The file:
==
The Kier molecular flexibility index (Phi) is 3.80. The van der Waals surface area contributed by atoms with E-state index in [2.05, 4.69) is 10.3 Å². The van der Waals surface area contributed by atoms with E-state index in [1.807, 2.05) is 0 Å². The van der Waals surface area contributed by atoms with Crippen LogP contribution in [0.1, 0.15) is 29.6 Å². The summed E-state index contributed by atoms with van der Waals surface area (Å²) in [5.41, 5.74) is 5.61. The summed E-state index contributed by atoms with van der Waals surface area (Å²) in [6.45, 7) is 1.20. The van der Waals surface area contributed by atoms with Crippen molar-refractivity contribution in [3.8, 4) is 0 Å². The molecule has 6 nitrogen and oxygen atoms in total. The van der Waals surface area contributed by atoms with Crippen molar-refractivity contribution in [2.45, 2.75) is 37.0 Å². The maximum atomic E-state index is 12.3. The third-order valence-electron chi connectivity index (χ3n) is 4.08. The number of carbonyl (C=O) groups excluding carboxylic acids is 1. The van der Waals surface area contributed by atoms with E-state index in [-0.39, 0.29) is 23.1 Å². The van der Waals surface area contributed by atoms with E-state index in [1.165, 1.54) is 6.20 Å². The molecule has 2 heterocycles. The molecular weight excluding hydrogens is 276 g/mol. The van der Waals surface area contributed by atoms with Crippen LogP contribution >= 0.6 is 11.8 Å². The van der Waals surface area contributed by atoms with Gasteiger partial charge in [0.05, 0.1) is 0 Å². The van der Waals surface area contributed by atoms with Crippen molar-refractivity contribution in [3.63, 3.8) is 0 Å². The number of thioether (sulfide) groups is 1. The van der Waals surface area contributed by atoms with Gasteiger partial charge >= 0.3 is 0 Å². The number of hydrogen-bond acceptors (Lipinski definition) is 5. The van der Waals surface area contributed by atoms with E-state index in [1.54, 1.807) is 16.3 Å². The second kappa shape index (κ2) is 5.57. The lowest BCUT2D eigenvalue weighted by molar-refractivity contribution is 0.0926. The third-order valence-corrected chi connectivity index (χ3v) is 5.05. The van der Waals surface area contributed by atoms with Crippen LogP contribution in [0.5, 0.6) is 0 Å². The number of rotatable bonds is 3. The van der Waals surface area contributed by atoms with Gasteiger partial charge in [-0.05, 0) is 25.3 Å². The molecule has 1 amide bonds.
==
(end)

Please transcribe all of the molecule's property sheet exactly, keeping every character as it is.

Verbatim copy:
The Kier molecular flexibility index (Phi) is 3.80. The van der Waals surface area contributed by atoms with E-state index in [2.05, 4.69) is 10.3 Å². The van der Waals surface area contributed by atoms with E-state index in [1.807, 2.05) is 0 Å². The van der Waals surface area contributed by atoms with Crippen LogP contribution in [0.1, 0.15) is 29.6 Å². The summed E-state index contributed by atoms with van der Waals surface area (Å²) in [5.41, 5.74) is 5.61. The summed E-state index contributed by atoms with van der Waals surface area (Å²) in [6.45, 7) is 1.20. The van der Waals surface area contributed by atoms with Crippen molar-refractivity contribution in [3.8, 4) is 0 Å². The molecule has 6 nitrogen and oxygen atoms in total. The van der Waals surface area contributed by atoms with Crippen molar-refractivity contribution in [2.45, 2.75) is 37.0 Å². The maximum atomic E-state index is 12.3. The third-order valence-electron chi connectivity index (χ3n) is 4.08. The number of carbonyl (C=O) groups excluding carboxylic acids is 1. The van der Waals surface area contributed by atoms with E-state index in [-0.39, 0.29) is 23.1 Å². The van der Waals surface area contributed by atoms with E-state index in [1.165, 1.54) is 6.20 Å². The molecule has 2 heterocycles. The molecular weight excluding hydrogens is 276 g/mol. The van der Waals surface area contributed by atoms with Crippen LogP contribution >= 0.6 is 11.8 Å². The van der Waals surface area contributed by atoms with Gasteiger partial charge in [0.05, 0.1) is 0 Å². The van der Waals surface area contributed by atoms with Crippen molar-refractivity contribution in [3.63, 3.8) is 0 Å². The number of thioether (sulfide) groups is 1. The van der Waals surface area contributed by atoms with Gasteiger partial charge >= 0.3 is 0 Å². The number of hydrogen-bond acceptors (Lipinski definition) is 5. The van der Waals surface area contributed by atoms with E-state index in [1.54, 1.807) is 16.3 Å². The second kappa shape index (κ2) is 5.57. The lowest BCUT2D eigenvalue weighted by molar-refractivity contribution is 0.0926. The third-order valence-corrected chi connectivity index (χ3v) is 5.05. The van der Waals surface area contributed by atoms with Crippen LogP contribution in [0.5, 0.6) is 0 Å². The number of rotatable bonds is 3. The van der Waals surface area contributed by atoms with Gasteiger partial charge in [-0.05, 0) is 25.3 Å². The molecule has 1 amide bonds.